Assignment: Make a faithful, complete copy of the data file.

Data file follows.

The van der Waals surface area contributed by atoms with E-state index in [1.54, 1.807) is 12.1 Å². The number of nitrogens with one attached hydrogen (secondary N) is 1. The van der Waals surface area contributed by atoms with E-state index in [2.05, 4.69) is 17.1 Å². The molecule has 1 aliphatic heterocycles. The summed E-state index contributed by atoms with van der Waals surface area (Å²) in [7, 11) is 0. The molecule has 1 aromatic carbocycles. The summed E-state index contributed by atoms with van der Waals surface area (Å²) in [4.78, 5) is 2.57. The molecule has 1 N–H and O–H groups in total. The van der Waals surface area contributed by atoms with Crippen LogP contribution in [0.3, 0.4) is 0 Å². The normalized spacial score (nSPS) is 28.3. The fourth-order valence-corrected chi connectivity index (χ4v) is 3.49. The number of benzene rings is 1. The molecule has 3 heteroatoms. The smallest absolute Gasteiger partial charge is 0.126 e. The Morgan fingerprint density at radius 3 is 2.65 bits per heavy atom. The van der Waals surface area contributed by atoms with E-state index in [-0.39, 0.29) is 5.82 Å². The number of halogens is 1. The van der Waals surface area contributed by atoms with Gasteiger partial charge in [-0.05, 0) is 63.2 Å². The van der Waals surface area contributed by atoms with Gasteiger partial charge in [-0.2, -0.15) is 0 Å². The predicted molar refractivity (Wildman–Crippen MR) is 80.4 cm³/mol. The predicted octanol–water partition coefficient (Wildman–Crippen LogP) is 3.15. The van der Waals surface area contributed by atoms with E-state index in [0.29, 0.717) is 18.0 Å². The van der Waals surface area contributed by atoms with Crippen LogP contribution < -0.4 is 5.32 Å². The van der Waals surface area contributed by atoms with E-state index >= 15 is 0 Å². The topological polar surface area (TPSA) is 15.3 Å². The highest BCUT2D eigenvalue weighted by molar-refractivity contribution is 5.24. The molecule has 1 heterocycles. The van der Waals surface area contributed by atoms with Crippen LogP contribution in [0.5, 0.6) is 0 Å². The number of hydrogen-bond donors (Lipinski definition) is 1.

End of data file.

The van der Waals surface area contributed by atoms with E-state index in [1.54, 1.807) is 12.1 Å². The number of nitrogens with one attached hydrogen (secondary N) is 1. The van der Waals surface area contributed by atoms with E-state index in [2.05, 4.69) is 17.1 Å². The molecule has 1 aliphatic heterocycles. The summed E-state index contributed by atoms with van der Waals surface area (Å²) in [7, 11) is 0. The molecule has 1 aromatic carbocycles. The summed E-state index contributed by atoms with van der Waals surface area (Å²) in [4.78, 5) is 2.57. The molecule has 1 N–H and O–H groups in total. The van der Waals surface area contributed by atoms with Crippen LogP contribution in [0.3, 0.4) is 0 Å². The normalized spacial score (nSPS) is 28.3. The fourth-order valence-corrected chi connectivity index (χ4v) is 3.49. The number of benzene rings is 1. The molecule has 3 heteroatoms. The smallest absolute Gasteiger partial charge is 0.126 e. The Morgan fingerprint density at radius 3 is 2.65 bits per heavy atom. The van der Waals surface area contributed by atoms with E-state index in [-0.39, 0.29) is 5.82 Å². The number of halogens is 1. The van der Waals surface area contributed by atoms with Gasteiger partial charge in [-0.05, 0) is 63.2 Å². The van der Waals surface area contributed by atoms with Gasteiger partial charge in [-0.2, -0.15) is 0 Å². The predicted molar refractivity (Wildman–Crippen MR) is 80.4 cm³/mol. The predicted octanol–water partition coefficient (Wildman–Crippen LogP) is 3.15. The van der Waals surface area contributed by atoms with E-state index in [0.29, 0.717) is 18.0 Å². The van der Waals surface area contributed by atoms with Crippen LogP contribution < -0.4 is 5.32 Å². The van der Waals surface area contributed by atoms with E-state index >= 15 is 0 Å². The topological polar surface area (TPSA) is 15.3 Å². The highest BCUT2D eigenvalue weighted by molar-refractivity contribution is 5.24. The molecule has 1 heterocycles. The van der Waals surface area contributed by atoms with Crippen LogP contribution in [0.5, 0.6) is 0 Å². The number of hydrogen-bond donors (Lipinski definition) is 1.